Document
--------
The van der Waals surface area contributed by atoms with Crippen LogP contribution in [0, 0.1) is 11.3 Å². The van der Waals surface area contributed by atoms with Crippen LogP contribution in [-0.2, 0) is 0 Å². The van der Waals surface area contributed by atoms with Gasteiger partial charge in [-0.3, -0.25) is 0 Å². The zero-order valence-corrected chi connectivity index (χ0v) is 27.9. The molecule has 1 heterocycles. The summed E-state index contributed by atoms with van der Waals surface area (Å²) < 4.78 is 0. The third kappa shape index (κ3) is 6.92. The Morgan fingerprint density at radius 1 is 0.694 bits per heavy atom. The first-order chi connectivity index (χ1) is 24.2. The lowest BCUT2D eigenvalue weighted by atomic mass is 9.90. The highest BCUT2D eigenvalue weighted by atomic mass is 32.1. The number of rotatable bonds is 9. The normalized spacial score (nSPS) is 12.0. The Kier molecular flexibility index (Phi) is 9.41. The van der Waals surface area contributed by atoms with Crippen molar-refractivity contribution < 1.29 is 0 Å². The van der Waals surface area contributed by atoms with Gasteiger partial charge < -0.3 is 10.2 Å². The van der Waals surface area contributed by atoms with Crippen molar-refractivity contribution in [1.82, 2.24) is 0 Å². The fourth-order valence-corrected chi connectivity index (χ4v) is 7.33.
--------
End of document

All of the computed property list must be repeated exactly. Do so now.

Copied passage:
The van der Waals surface area contributed by atoms with Crippen LogP contribution in [0, 0.1) is 11.3 Å². The van der Waals surface area contributed by atoms with Crippen LogP contribution in [-0.2, 0) is 0 Å². The van der Waals surface area contributed by atoms with Gasteiger partial charge in [-0.3, -0.25) is 0 Å². The zero-order valence-corrected chi connectivity index (χ0v) is 27.9. The molecule has 1 heterocycles. The summed E-state index contributed by atoms with van der Waals surface area (Å²) < 4.78 is 0. The third kappa shape index (κ3) is 6.92. The Morgan fingerprint density at radius 1 is 0.694 bits per heavy atom. The first-order chi connectivity index (χ1) is 24.2. The lowest BCUT2D eigenvalue weighted by atomic mass is 9.90. The highest BCUT2D eigenvalue weighted by atomic mass is 32.1. The number of rotatable bonds is 9. The normalized spacial score (nSPS) is 12.0. The Kier molecular flexibility index (Phi) is 9.41. The van der Waals surface area contributed by atoms with Crippen molar-refractivity contribution < 1.29 is 0 Å². The van der Waals surface area contributed by atoms with Gasteiger partial charge < -0.3 is 10.2 Å². The van der Waals surface area contributed by atoms with Crippen molar-refractivity contribution in [1.82, 2.24) is 0 Å². The fourth-order valence-corrected chi connectivity index (χ4v) is 7.33.